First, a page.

PSNI says north Lurgan is not a ‘No Go’ area

Chief inspector David Moore
Chief inspector David Moore

The PSNI has vowed that north Lurgan will not become a ‘No-Go’ area following the weekend’s bomb attack.

Hours after the explosion, police were out dealing with various incidents in the area.

Some residents had voiced concern that police would be unable to respond to calls for help after Saturday’s attack.

However, Armagh, Banbridge and Craigavon District Commander, Superintendent Davy Moore said: “We respond to all reports of crime and calls for assistance across the district, no matter which area they come from and in the face of a sustained, severe threat from terrorists.

“Every time we respond to a call we must assess the threat not only to the public, but also to police officers and respond accordingly. Effective use of the resources we have is also a factor in any response.

“In relation to the incident at Allenhill on Sunday {see page 3} we maintained contact with the injured parties, we offered medical assistance and we provided advice. Due consideration was given to all available information and officers attended on Monday to conduct local enquiries.

“There is no suggestion that community policing will be reduced in any area in Craigavon and I would call on every member of the local community to help us ensure that those who are so intent on hurting and killing police officers do not succeed in breaking down relationships of trust and partnerships that have been so painstakingly built over the last number of years. Our joint focus must quite clearly remain on tackling criminality and keeping people safe.”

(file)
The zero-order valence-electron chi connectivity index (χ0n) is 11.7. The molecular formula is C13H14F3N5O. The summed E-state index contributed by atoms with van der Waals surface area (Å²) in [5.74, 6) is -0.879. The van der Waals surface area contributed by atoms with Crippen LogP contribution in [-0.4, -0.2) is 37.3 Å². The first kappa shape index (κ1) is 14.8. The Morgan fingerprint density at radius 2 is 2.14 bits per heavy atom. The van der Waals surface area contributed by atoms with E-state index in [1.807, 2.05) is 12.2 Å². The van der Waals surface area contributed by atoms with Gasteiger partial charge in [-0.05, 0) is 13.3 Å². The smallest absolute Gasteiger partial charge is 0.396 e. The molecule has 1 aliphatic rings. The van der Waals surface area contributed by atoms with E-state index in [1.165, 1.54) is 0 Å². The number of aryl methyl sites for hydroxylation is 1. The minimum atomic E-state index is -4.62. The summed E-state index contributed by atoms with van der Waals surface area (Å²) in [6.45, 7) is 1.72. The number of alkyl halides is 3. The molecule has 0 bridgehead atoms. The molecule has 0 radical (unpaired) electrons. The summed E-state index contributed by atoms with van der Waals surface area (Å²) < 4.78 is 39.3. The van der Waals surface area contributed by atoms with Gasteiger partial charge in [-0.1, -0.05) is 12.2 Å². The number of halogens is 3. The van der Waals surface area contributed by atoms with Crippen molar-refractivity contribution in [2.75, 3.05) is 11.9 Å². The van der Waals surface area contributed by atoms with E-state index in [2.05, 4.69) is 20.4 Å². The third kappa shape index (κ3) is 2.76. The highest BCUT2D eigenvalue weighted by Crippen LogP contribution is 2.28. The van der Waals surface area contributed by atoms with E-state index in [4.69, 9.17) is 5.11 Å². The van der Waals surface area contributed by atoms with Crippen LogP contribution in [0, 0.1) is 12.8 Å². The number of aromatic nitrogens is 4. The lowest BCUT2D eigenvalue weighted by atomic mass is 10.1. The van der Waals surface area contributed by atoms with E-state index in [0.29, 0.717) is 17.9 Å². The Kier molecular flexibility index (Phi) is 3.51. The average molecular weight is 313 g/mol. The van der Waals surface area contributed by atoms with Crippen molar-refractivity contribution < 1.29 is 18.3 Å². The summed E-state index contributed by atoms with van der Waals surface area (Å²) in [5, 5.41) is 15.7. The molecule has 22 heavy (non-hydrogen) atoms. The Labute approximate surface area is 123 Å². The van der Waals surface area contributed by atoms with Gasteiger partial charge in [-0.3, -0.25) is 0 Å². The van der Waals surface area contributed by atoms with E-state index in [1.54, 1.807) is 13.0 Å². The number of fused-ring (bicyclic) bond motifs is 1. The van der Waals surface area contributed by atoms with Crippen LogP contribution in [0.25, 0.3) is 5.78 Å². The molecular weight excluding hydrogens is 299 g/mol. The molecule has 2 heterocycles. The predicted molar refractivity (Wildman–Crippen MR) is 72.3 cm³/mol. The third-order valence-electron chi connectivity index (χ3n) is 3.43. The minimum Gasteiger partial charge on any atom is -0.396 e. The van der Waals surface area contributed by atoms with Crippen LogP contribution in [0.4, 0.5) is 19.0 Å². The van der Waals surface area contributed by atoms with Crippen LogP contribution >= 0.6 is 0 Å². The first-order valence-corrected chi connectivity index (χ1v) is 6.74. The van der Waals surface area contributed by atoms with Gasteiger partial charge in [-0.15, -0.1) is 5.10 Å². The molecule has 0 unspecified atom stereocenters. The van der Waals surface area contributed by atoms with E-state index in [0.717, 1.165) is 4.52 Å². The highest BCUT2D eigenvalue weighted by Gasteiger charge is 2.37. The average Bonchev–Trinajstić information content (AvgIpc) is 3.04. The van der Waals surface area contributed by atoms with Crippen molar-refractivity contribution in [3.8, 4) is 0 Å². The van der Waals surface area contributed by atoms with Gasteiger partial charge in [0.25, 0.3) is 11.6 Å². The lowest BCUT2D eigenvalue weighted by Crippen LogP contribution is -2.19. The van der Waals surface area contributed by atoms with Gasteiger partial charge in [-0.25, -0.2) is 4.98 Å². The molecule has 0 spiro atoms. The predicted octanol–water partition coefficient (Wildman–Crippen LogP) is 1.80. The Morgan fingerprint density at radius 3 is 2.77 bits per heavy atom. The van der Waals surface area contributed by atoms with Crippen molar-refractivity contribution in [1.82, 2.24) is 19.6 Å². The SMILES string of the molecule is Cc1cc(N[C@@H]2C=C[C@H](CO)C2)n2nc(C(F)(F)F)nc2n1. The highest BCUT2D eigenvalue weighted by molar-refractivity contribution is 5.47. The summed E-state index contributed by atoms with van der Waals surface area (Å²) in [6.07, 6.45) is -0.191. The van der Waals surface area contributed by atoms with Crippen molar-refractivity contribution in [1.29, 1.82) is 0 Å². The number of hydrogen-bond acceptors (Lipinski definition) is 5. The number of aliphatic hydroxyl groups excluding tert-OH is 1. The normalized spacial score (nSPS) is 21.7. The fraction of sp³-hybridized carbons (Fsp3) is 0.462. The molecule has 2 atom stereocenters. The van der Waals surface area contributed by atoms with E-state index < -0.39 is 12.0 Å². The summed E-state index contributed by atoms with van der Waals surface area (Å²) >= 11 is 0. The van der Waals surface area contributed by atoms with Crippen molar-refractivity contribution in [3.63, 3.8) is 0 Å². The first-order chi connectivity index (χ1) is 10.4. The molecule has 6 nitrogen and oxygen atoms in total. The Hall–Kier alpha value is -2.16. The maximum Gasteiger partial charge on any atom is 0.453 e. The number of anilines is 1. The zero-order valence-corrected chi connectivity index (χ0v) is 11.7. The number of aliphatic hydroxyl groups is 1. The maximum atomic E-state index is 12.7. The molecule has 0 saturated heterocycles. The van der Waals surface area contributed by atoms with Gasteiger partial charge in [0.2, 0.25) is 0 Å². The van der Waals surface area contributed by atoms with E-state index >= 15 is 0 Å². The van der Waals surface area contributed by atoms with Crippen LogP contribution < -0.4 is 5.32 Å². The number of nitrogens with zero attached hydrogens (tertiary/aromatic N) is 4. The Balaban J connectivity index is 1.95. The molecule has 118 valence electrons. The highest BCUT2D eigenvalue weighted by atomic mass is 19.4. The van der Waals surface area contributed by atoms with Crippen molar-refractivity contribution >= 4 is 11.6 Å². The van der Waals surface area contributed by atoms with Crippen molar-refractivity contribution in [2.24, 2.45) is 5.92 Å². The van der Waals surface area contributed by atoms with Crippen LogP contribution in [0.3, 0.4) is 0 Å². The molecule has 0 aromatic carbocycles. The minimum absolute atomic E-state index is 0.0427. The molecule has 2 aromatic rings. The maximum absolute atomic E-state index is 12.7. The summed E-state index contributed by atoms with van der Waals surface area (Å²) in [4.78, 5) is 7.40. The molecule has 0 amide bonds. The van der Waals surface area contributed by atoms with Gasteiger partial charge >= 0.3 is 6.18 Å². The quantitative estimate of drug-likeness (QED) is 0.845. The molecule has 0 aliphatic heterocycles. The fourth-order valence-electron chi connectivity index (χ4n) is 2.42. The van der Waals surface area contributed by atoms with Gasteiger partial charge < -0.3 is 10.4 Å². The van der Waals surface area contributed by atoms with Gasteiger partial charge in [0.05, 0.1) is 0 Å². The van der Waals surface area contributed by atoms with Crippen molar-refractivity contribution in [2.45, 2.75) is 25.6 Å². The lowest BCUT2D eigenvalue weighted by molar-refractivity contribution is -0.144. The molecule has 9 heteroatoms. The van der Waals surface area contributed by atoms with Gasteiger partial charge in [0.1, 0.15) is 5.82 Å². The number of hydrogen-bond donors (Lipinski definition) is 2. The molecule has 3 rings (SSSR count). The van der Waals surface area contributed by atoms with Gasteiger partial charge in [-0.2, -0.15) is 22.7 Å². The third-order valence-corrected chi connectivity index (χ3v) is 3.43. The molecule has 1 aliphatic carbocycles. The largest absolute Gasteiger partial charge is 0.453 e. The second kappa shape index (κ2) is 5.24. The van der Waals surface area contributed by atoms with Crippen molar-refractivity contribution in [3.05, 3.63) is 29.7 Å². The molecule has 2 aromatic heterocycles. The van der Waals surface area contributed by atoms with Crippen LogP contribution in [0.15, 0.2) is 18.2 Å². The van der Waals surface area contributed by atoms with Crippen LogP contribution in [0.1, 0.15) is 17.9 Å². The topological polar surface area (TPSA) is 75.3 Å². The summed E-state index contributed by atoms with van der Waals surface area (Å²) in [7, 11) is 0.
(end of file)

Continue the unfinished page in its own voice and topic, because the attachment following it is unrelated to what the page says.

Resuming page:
Local Sinn Féin Councillor Keith Haughian said: “The people of north Lurgan are entitled to and require a professional standard of policing. The PSNI must act professionally at all times, especially in tense situations such as we had over the weekend. The police must respond to calls from the community in the most efficient and professional way possible and should not allow these incidents to reduce community policing in the area. If anything community policing needs strengthened and improved in the area, including responding to incidents.”

Meanwhile Clann Eireann GAA club lost out on thousands of pounds of revenue as a direct result of the bomb attack. It was due to host a wedding party on Saturday, with up to 150 guests. However, it had to be cancelled because of the bomb attack.

Dee McKerr, chairman of the club’s youth club committee, said: “It caused major disruption for us as an organisation in terms of one of our member’s daughters was having a wedding party on the Saturday evening.

“Obviously as a result of the disruption that had to be cancelled. It caused major disruption for the family, but also major inconvenience for the club itself.”

Asked how much the loss of the event had cost the club, he said it could have been “in excess of a couple of thousand pounds”.

He added: “Certainly, at the end of the day, our funds are used for the betterment of the community, and for providing leisure time facilities to our members and to our young people. So from that point of view, I don’t think anybody wants to be losing significant amounts of money.”

It is understood that the bride in question was local and had been married on the Friday.